What difference will it make to the lives of Palestinians in the West Bank when the world meets their demands for freedom and self-determination?
One difference it will make: like other peoples of the world, the Palestinians will get to decide who they can invite to visit them.
Right now, if you, as a citizen of the United States, Canada, or Europe, decide that you want to visit Bethlehem, a Palestinian city in the West Bank - the same Bethlehem that Christians believe to be the birthplace of Jesus - you have two ways to begin your journey. You can fly to Israel, and cross the 1967 border to the West Bank. Or you can fly to Jordan, and cross to the West Bank over one of the bridges. But whichever way you go, you cannot pass to Bethlehem without the permission of the Netanyahu government, which controls all the paths you can take to Bethlehem.
If you are a Likud supporter, flying into the Israeli airport should present no problem. But if you are a supporter of Palestinian rights, the Netanyahu government could stop you from going to Bethlehem on purely political grounds, even if you have never committed any crime and have no intention of ever committing one, even if you have never attended a Palestinian protest in the West Bank and have no intention of attending one. You could be barred by the Netanyahu government from going to Bethlehem simply for the thought crime of supporting Palestinian human rights.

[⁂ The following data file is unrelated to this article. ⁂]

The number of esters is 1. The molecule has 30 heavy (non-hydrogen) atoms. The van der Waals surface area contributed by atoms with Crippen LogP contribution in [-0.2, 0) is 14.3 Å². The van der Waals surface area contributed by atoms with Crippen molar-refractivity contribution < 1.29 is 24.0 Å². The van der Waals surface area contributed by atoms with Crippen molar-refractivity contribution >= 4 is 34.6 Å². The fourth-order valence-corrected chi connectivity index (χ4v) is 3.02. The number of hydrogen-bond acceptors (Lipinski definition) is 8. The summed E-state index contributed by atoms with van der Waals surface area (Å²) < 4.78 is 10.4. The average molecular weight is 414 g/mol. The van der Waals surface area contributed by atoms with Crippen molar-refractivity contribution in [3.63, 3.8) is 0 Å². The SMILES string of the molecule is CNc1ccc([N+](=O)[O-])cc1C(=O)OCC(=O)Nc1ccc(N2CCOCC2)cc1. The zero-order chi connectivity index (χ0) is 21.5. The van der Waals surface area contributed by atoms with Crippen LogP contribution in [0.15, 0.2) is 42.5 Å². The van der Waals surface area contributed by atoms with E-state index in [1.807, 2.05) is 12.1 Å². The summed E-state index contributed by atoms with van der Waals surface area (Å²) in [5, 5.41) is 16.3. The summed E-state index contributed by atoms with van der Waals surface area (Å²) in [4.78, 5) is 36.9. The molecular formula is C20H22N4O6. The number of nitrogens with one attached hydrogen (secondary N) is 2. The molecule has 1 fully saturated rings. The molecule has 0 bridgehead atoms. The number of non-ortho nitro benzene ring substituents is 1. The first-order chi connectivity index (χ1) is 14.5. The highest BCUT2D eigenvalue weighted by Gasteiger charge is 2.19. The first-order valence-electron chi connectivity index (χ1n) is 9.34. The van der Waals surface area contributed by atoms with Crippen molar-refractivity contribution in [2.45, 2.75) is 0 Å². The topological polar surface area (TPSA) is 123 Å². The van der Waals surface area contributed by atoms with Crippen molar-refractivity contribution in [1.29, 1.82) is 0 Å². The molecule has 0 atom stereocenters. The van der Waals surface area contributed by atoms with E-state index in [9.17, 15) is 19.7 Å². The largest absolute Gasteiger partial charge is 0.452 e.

Indeed, even American Jews can be barred by the Netanyahu government from traveling to Bethlehem for the thought crime of supporting Palestinian rights.
Given the economic, political, and diplomatic support given to the Netanyahu government by North America and Europe, this is a spectacular state of affairs. You might think that governments and media in North American and Europe would express forceful concern if their citizens' right to travel were obstructed by a government they were doing so much to support.